As we enter 2014, we reflect back on some of the biggest energy headlines of 2013. What follows is a list of the top 10 stories in power generation last year.
#10: Duke Energy to retire Crystal River nuclear power plant
The plant began operation in 1977 and has been offline since 2009, when it went into safe shutdown for a scheduled refueling and maintenance outage, during which a crack was discovered in the concrete containment wall. According to Duke, the company determined the plant was salvageable but that the cost of the repairs made the project uneconomical.
Duke is considering building a natural gas fired power plant to replace the power produced by Crystal River, and has said it will work with the roughly 600 full-time employees at the retired facility to find them new work in other Duke Energy organizations.
#9: U.S. coal-fired power plants invested more than $30bn on scrubbers in four years
Owners of coal-fired power plants invested more than $30 billion in flue gas desulfurization systems, also known as scrubbers, between 2007 and 2011, according to a report from the U.S. Energy Information Administration.
According to the report, scrubbers were installed at around 110 coal-fired power plants in 34 states during that time, raising the amount of scrubbed generating capacity in the U.S. from 115 GW to just more than 191 GW. That number represents a little less than 60 percent of coal-fired, steam electric generation capacity in the U.S.
According to the EIA, utilities made the investments in scrubbers in response to several regulatory initiatives, including the U.S. Environmental Protection Agency’s Clean Air Interstate Rule.
The increase in installed scrubbers has helped create a reduction of SO2 emissions, which were 68 percent lower in 2011 than the 1990 level and 46 percent lower than the 2007 level. Other factors in that reduction include coal-fired plants burning less coal and switching to a lower sulfur coal.
Plant operators in Ohio, Pennsylvania, West Virginia, Maryland and Georgia made 43 percent of the total national investment in scrubbers, spending a total of $13 billion between 2007 and 2011, according to the EIA. Ohio plants spent more than any other state, making a $3.6 billion investment in scrubbers over that time period.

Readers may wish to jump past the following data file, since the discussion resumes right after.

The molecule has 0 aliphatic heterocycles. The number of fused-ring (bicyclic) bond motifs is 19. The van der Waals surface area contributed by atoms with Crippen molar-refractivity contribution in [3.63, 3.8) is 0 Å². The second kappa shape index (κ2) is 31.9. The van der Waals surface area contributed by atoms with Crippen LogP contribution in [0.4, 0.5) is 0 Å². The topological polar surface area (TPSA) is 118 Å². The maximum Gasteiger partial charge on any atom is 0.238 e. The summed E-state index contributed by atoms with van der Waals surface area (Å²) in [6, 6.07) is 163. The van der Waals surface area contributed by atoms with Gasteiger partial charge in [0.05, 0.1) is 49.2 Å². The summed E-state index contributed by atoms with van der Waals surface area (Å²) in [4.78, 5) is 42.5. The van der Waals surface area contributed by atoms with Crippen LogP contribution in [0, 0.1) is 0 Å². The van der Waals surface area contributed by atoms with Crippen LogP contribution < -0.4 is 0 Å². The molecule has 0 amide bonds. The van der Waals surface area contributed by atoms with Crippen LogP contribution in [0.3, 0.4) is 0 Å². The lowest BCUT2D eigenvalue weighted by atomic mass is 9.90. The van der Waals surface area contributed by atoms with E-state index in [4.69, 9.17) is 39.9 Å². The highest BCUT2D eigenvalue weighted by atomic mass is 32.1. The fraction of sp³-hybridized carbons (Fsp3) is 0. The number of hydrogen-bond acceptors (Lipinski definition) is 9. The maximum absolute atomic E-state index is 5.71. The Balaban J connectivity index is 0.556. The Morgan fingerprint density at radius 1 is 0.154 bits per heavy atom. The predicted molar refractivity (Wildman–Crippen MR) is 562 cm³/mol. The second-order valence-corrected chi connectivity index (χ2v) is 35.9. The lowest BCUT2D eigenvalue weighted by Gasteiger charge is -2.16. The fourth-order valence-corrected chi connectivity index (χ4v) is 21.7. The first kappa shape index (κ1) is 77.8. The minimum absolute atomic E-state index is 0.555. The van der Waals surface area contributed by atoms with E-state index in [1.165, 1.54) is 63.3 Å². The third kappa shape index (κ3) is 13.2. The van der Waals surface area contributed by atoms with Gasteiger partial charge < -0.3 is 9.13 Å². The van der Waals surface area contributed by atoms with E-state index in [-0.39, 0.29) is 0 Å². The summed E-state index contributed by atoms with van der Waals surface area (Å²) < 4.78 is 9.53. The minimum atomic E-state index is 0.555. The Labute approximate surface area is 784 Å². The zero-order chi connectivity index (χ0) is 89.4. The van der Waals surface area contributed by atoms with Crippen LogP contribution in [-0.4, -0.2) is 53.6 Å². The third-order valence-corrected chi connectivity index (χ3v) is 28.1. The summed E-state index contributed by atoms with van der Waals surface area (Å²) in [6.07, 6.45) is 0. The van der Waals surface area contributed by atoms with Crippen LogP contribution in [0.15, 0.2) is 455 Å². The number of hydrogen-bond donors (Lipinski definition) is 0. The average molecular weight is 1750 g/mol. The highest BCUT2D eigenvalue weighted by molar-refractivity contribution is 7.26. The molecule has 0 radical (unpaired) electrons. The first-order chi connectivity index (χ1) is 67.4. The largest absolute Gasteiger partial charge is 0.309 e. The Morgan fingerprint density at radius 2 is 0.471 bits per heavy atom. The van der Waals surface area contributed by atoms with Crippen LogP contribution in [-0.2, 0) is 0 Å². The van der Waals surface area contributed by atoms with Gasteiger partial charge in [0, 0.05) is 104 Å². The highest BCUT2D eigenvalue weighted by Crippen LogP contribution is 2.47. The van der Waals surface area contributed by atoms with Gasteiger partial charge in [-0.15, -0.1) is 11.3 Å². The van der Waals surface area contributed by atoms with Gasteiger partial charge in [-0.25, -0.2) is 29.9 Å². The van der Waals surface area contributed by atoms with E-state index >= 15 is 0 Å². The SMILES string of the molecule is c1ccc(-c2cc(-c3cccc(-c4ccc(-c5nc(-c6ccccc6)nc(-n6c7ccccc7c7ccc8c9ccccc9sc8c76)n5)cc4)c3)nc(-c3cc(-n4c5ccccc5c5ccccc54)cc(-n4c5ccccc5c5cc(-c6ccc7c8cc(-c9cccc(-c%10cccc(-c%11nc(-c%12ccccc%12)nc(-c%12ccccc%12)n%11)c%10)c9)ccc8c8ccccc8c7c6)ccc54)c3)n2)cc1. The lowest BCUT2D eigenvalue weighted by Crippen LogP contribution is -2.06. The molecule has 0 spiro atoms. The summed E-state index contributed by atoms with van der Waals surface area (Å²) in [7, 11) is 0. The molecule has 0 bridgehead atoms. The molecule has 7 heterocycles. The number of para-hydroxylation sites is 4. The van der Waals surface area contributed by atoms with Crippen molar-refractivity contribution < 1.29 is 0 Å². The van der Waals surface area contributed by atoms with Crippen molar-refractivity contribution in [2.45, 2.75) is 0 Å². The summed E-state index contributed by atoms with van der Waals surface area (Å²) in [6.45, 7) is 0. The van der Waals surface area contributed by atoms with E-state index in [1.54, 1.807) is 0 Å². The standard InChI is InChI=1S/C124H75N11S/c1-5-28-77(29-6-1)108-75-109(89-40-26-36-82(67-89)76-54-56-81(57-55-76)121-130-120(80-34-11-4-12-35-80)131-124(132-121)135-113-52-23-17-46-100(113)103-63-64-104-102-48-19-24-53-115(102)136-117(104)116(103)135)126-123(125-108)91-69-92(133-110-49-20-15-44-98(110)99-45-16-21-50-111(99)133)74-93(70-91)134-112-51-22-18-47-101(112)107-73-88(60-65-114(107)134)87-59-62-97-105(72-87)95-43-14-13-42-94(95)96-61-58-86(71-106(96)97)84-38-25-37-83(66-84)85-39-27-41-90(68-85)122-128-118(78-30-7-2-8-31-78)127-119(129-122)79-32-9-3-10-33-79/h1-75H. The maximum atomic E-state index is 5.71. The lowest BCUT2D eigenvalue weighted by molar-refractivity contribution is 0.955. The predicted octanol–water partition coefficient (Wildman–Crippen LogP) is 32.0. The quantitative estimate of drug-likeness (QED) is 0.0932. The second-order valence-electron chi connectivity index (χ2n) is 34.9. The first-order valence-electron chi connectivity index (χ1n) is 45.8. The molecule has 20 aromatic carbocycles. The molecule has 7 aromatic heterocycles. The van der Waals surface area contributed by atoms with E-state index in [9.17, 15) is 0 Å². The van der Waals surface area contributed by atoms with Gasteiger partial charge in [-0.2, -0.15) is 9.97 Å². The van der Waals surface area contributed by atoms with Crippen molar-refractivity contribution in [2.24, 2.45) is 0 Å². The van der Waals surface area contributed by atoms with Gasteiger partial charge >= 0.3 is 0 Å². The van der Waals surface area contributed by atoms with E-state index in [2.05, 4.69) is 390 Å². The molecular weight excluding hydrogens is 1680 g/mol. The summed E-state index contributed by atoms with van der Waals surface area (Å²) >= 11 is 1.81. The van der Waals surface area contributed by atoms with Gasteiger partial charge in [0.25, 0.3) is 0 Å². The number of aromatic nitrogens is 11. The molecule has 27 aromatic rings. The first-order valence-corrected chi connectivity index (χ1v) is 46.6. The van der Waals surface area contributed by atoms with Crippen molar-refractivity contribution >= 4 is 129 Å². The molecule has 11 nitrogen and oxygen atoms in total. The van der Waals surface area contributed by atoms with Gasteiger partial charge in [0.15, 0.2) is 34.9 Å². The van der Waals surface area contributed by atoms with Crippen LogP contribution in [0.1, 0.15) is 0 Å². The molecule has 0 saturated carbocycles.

#8: EPA to finalize revised Boiler MACT rule
U.S. Environmental Protection Agency (EPA) plans to present a less costly Boiler Maximum Achievable Control Technology (MACT) rule to the boiler industry this spring, said Gina McCarthy, assistant administrator for the EPA Office of Air and Radiation, in a recent statement.
The EPA will continue to work with permitting authorities and industry members on the Boiler MACT rule, which was initially issued in March 2011 and stopped through a stay provision issued by the EPA in May 2011. McCarthy said the agency will soon issue a no action assurance letter to those affected by the MACT rules.
EPA will not enforce any of the administrative notification requirements in the old rules for a period of time, while it works to finalize the rules by the spring of this year, according to McCarthy. The most recent revisions were published in the Federal Register on Dec. 23. The revised rule will be less costly than the original which will still include all of the health benefits of the original rule, McCarthy said.
The rules are expected to affect only a small segment of boilers. “The standards would focus on the less than one percent of boilers that emit the majority of pollution from this sector,” McCarthy said.
EPA Administrator Lisa P. Jackson said there is no reason to believe the EPA will face additional court actions prior to finalizing the rule, and the agency has the tools to address any possible actions. Those tools include the no action notice letters, or the issuance of a 90-day stay made possible through the Clean Air Act if a source faces compliance issues. The EPA could also issue a longer stay under the Administrative Procedures Act, consistent with the court’s opinion.
#7: Mississippi Power requests $600mn for Kemper County IGCC plant
Mississippi Power asked state regulators for an additional $540 million to build the 582 MW Kemper County integrated gasification combined-cycle (IGCC) power plant, bringing the cost up to $3.42 billion after Department of Energy grants and cost cap exceptions are included. Rising labor, piping and other material costs and lower productivity are to blame for the increase.
“While we are disappointed that costs have increased, we believe we have done the right thing by remaining accountable to our customers,” said Ed Day, president and CEO of Mississippi Power. “Equally important is keeping the promise we made in the settlement agreement with the Mississippi Public Service Commission to limit the total rate base for the plant to $2.4 billion, net of Department of Energy grants and cost cap exceptions.”
Due to the Jan. 24 settlement, investors will have to cover the rest, resulting in a $540 million loss in the first quarter, according to WLOX-TV.
The utility said in a release that the final component of the gasifier was lifted into place, and the water treatment facility and combined-cycle cooling tower are completed. The plant is scheduled to begin operations in May 2014.
#6: AEP to stop burning coal at three power plants
American Electric Power (NYSE: AEP) will stop burning coal at three power plants in the Midwest and pay $8.5 million as part of a revision of a 2007 settlement with the U.S. Environmental Protection agency, states and environmental groups.
AEP will stop burning coal at the Tanners Creek Generating Station Unit 4 in Indiana, the Muskingum River power plant Unit 5 in Ohio, and the Big Sandy power plant Unit 2 in Kentucky by 2015, according to the agreement made public Feb. 25. The company made the revised agreement because it wanted to use a less expensive technology to reduce emissions at the Rockport power plant in southern Indiana in exchange for other concessions.